Children’s Oncology Group (COG) researchers collaborated with researchers from St. Jude Children’s Research Hospital, the University of New Mexico, and NCI as part of the Childhood Cancer TARGET Initiative to discover that the Ikaros gene (IKZF1) is altered in approximately 25 percent of children with high-risk acute lymphoblastic leukemia (ALL) (http://www.cancer.gov/aboutnci/ncicancerbulletin/archive/2009/ 011309/page5) and is a highly significant independent predictor of poor outcome. The gene expression signature of IKZF1-mutated BCR-ABL1 negative ALL is closely related to that of BCR-ABL1 positive ALL. The discovery of a new biologically-defined subset of ALL with very poor outcome with current treatment approaches has important prognostic and therapeutic implications.
The Childhood Cancer TARGET Initiative research team also discovered that activating mutations in the Janus kinase family (JAK1, JAK2, and JAK3) (http://www.cancer.gov/aboutnci/ncicancerbulletin/archive/ 2009/050509/page9#c) occur in approximately 10 percent of high-risk pediatric B-precursor ALL cases. The presence of JAK mutations was significantly associated with alteration of IKZF1, and mutations were highly predictive for relapse. The transforming activity of the JAK mutations was blocked by JAK inhibitors, providing strong rationale to pursue inhibition of JAK signaling as a novel therapeutic intervention for JAK-mutated ALL. The COG Phase 1 Consortium is developing a clinical trial of a JAK inhibitor as an initial step in translating the TARGET Initiative discovery from the bench to the bedside.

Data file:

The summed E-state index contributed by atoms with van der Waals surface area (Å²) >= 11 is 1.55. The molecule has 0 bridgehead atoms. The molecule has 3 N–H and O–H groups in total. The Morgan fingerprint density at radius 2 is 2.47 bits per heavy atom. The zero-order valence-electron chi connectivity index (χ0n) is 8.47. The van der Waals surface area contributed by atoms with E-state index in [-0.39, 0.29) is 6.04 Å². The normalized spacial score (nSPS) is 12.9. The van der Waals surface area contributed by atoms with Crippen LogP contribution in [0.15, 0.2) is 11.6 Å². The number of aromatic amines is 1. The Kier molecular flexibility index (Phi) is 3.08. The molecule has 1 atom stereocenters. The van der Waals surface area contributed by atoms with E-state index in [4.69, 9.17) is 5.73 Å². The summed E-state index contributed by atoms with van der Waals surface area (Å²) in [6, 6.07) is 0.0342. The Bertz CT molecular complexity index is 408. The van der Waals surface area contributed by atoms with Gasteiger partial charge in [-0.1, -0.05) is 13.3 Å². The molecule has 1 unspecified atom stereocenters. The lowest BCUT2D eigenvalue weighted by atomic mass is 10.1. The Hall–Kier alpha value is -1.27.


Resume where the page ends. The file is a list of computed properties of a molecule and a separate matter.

Mullighan CG, Su X, Zhang J, et al. Deletion of IKZF1 and prognosis in acute lymphoblastic leukemia. N Engl J Med 2009;360:470-480. http://www.ncbi.nlm.nih.gov/pubmed/19129520
Mullighan CG, Zhang J, Harvey RC, et al. JAK mutations in high-risk childhood acute lymphoblastic leukemia. Proc Natl Acad Sci U S A 2009:106;9414-8. http://www.ncbi.nlm.nih.gov/pubmed/19470474